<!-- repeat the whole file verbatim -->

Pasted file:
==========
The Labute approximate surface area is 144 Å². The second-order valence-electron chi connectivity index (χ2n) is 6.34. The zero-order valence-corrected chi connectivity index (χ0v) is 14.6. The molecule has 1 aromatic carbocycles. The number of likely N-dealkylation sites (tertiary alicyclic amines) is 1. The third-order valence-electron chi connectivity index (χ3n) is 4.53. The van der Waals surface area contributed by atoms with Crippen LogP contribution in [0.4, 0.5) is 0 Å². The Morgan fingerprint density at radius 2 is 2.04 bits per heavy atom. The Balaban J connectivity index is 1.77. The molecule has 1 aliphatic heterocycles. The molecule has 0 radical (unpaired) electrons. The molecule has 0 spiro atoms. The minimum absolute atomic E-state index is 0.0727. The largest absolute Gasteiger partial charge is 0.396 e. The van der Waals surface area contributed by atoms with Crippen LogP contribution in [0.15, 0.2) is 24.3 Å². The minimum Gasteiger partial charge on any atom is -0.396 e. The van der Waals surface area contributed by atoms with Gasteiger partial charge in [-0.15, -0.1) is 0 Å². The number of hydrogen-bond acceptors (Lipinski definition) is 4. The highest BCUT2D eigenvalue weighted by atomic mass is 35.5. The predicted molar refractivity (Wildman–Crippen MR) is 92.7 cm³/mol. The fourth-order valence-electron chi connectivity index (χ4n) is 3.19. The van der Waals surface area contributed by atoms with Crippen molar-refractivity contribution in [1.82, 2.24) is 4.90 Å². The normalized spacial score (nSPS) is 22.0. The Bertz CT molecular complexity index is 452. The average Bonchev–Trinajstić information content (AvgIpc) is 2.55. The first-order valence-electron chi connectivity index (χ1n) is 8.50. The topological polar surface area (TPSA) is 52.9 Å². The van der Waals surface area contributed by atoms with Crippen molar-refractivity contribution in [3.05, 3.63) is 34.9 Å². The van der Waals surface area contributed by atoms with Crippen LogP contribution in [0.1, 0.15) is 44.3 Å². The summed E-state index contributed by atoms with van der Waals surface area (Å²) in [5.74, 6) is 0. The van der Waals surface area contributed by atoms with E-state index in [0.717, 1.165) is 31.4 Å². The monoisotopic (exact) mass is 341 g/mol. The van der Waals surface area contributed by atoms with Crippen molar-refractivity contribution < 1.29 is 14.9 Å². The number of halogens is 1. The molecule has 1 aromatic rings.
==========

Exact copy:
The Labute approximate surface area is 144 Å². The second-order valence-electron chi connectivity index (χ2n) is 6.34. The zero-order valence-corrected chi connectivity index (χ0v) is 14.6. The molecule has 1 aromatic carbocycles. The number of likely N-dealkylation sites (tertiary alicyclic amines) is 1. The third-order valence-electron chi connectivity index (χ3n) is 4.53. The van der Waals surface area contributed by atoms with Crippen LogP contribution in [0.4, 0.5) is 0 Å². The Morgan fingerprint density at radius 2 is 2.04 bits per heavy atom. The Balaban J connectivity index is 1.77. The molecule has 1 aliphatic heterocycles. The molecule has 0 radical (unpaired) electrons. The molecule has 0 spiro atoms. The minimum absolute atomic E-state index is 0.0727. The largest absolute Gasteiger partial charge is 0.396 e. The van der Waals surface area contributed by atoms with Crippen LogP contribution in [0.15, 0.2) is 24.3 Å². The minimum Gasteiger partial charge on any atom is -0.396 e. The van der Waals surface area contributed by atoms with Gasteiger partial charge in [-0.15, -0.1) is 0 Å². The number of hydrogen-bond acceptors (Lipinski definition) is 4. The highest BCUT2D eigenvalue weighted by atomic mass is 35.5. The predicted molar refractivity (Wildman–Crippen MR) is 92.7 cm³/mol. The fourth-order valence-electron chi connectivity index (χ4n) is 3.19. The van der Waals surface area contributed by atoms with Crippen molar-refractivity contribution in [1.82, 2.24) is 4.90 Å². The normalized spacial score (nSPS) is 22.0. The Bertz CT molecular complexity index is 452. The average Bonchev–Trinajstić information content (AvgIpc) is 2.55. The first-order valence-electron chi connectivity index (χ1n) is 8.50. The topological polar surface area (TPSA) is 52.9 Å². The van der Waals surface area contributed by atoms with Crippen molar-refractivity contribution in [3.05, 3.63) is 34.9 Å². The van der Waals surface area contributed by atoms with Crippen LogP contribution in [0.1, 0.15) is 44.3 Å². The summed E-state index contributed by atoms with van der Waals surface area (Å²) in [5.74, 6) is 0. The van der Waals surface area contributed by atoms with E-state index in [0.717, 1.165) is 31.4 Å². The monoisotopic (exact) mass is 341 g/mol. The van der Waals surface area contributed by atoms with Crippen molar-refractivity contribution < 1.29 is 14.9 Å². The number of halogens is 1. The molecule has 1 aromatic rings.